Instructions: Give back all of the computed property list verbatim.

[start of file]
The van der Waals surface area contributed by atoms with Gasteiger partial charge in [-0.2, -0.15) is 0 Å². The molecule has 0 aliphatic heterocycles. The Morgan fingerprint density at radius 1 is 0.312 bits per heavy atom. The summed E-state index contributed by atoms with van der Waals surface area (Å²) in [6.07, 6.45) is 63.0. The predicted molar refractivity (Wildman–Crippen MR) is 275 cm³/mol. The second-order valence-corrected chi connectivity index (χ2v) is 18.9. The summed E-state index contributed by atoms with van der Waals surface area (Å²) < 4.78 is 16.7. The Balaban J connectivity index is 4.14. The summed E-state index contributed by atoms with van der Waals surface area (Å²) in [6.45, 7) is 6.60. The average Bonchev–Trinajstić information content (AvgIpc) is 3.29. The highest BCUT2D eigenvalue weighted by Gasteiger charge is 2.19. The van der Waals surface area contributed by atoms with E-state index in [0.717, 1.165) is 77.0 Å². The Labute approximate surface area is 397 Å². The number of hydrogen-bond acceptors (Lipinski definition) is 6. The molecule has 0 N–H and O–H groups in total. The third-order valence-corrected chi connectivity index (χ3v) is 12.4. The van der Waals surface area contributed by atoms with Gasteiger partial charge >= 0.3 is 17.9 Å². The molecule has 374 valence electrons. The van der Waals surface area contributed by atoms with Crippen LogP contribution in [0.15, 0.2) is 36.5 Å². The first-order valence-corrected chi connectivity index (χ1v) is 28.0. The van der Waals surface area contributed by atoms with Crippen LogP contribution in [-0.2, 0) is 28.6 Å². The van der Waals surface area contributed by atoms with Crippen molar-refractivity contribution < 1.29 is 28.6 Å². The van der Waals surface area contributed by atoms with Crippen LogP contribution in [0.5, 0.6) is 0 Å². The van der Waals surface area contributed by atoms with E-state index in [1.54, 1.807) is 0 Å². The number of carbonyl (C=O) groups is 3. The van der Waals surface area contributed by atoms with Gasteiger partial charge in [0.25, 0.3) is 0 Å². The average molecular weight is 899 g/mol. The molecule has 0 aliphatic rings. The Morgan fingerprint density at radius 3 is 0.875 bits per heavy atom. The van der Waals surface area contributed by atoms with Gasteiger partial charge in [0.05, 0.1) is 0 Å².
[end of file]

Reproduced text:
The van der Waals surface area contributed by atoms with Gasteiger partial charge in [-0.2, -0.15) is 0 Å². The molecule has 0 aliphatic heterocycles. The Morgan fingerprint density at radius 1 is 0.312 bits per heavy atom. The summed E-state index contributed by atoms with van der Waals surface area (Å²) in [6.07, 6.45) is 63.0. The predicted molar refractivity (Wildman–Crippen MR) is 275 cm³/mol. The second-order valence-corrected chi connectivity index (χ2v) is 18.9. The summed E-state index contributed by atoms with van der Waals surface area (Å²) < 4.78 is 16.7. The Balaban J connectivity index is 4.14. The summed E-state index contributed by atoms with van der Waals surface area (Å²) in [6.45, 7) is 6.60. The average Bonchev–Trinajstić information content (AvgIpc) is 3.29. The highest BCUT2D eigenvalue weighted by Gasteiger charge is 2.19. The van der Waals surface area contributed by atoms with E-state index in [0.717, 1.165) is 77.0 Å². The Labute approximate surface area is 397 Å². The number of hydrogen-bond acceptors (Lipinski definition) is 6. The molecule has 0 N–H and O–H groups in total. The third-order valence-corrected chi connectivity index (χ3v) is 12.4. The van der Waals surface area contributed by atoms with Gasteiger partial charge >= 0.3 is 17.9 Å². The molecule has 374 valence electrons. The van der Waals surface area contributed by atoms with Crippen LogP contribution in [0.15, 0.2) is 36.5 Å². The first-order valence-corrected chi connectivity index (χ1v) is 28.0. The van der Waals surface area contributed by atoms with Crippen LogP contribution in [-0.2, 0) is 28.6 Å². The van der Waals surface area contributed by atoms with Crippen molar-refractivity contribution < 1.29 is 28.6 Å². The van der Waals surface area contributed by atoms with Crippen LogP contribution in [0.5, 0.6) is 0 Å². The van der Waals surface area contributed by atoms with E-state index in [1.54, 1.807) is 0 Å². The number of carbonyl (C=O) groups is 3. The van der Waals surface area contributed by atoms with Gasteiger partial charge in [0.25, 0.3) is 0 Å². The average molecular weight is 899 g/mol. The molecule has 0 aliphatic rings. The Morgan fingerprint density at radius 3 is 0.875 bits per heavy atom. The van der Waals surface area contributed by atoms with Gasteiger partial charge in [0.05, 0.1) is 0 Å².